The YOUth study: Rationale, design, and study procedures

N. Charlotte Onland-Moret*, Jacobine E. Buizer-Voskamp, Maria E.W.A. Albers, Rachel M. Brouwer, Elizabeth E.L. Buimer, Roy S. Hessels, Roel de Heus, Jorg Huijding, Caroline M.M. Junge, René C.W. Mandl, Pascal Pas, Matthijs Vink, Juliëtte J.M. van der Wal, Hilleke E. Hulshoff Pol, Chantal Kemner

*Corresponding author for this work

Research output: Contribution to journalArticleAcademicpeer-review

2 Citations (Scopus)
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Behavioral development in children shows large inter-individual variation, and is driven by the interplay between biological, psychological, and environmental processes. However, there is still little insight into how these processes interact. The YOUth cohort specifically focuses on two core characteristics of behavioral development: social competence and self-regulation. Social competence refers to the ability to engage in meaningful interactions with others, whereas self-regulation is the ability to control one's emotions, behavior, and impulses, to balance between reactivity and control of the reaction, and to adjust to the prevailing environment. YOUth is an accelerated population-based longitudinal cohort study with repeated measurements, centering on two groups: YOUth Baby & Child and YOUth Child & Adolescent. YOUth Baby & Child aims to include 3,000 pregnant women, their partners and children, wheras YOUth Child & Adolescent aims to include 2,000 children aged between 8 and 10 years old and their parents. All participants will be followed for at least 6 years, and potentially longer. In this paper we describe in detail the design of this study, the population included, the determinants, intermediate neurocognitive measures and outcomes included in the study. Furthermore, we describe in detail the procedures of inclusion, informed consent, and study participation.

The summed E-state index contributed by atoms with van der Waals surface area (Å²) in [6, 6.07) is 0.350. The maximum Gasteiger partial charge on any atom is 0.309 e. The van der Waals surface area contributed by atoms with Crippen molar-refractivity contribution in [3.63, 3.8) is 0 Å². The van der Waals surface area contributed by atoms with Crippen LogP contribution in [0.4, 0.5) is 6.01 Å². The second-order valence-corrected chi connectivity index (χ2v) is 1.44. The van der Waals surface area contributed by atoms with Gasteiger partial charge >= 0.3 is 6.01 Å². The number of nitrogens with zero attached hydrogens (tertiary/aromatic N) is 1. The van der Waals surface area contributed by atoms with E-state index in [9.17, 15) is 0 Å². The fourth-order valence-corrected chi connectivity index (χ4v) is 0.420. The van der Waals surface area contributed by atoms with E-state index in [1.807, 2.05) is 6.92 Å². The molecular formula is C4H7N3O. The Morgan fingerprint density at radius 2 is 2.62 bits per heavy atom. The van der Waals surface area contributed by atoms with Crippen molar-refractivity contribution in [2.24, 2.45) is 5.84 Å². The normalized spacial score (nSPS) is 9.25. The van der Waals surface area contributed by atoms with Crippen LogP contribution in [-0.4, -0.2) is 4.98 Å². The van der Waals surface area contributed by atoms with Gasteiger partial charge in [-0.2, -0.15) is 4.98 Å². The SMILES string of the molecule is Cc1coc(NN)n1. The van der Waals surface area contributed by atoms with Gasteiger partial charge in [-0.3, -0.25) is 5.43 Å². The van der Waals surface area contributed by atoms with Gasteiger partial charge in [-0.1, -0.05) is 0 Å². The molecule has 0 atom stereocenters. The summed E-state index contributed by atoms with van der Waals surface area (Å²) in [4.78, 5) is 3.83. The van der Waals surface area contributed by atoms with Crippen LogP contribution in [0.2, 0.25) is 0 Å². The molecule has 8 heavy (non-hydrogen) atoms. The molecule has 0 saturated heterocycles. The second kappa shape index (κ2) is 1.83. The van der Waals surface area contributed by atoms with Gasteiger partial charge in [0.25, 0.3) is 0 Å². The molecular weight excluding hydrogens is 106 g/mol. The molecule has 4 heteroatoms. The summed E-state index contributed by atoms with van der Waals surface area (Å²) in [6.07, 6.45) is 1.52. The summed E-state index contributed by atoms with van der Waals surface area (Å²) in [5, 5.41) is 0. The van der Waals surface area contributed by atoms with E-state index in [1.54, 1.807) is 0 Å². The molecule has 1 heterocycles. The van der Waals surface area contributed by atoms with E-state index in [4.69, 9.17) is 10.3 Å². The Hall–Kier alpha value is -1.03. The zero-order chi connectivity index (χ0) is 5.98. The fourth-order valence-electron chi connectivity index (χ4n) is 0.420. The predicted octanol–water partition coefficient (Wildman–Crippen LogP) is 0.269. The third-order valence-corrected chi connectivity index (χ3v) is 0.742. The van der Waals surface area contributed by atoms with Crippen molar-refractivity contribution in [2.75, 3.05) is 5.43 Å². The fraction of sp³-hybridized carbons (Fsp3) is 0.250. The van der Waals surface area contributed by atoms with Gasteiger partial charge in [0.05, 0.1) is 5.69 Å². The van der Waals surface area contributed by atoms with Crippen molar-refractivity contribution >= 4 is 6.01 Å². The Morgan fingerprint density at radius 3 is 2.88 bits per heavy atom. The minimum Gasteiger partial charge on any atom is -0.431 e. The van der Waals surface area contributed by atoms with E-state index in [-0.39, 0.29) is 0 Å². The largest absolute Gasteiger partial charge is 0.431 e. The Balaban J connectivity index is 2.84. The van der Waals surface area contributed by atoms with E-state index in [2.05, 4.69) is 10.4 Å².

Original languageEnglish
Article number100868
Pages (from-to)1-16
JournalDevelopmental Cognitive Neuroscience
Early online date7 Oct 2020
Publication statusPublished - Dec 2020


  • Birth cohort
  • Cognitive development
  • Longitudinal cohorts study
  • Mental health
  • Self-regulation
  • Social competence
  • Child Development/physiology
  • Humans
  • Child, Preschool
  • Infant
  • Male
  • Social Skills
  • Pregnancy
  • Female
  • Child
  • Longitudinal Studies
  • Research Design
  • Infant, Newborn
  • Cohort Studies


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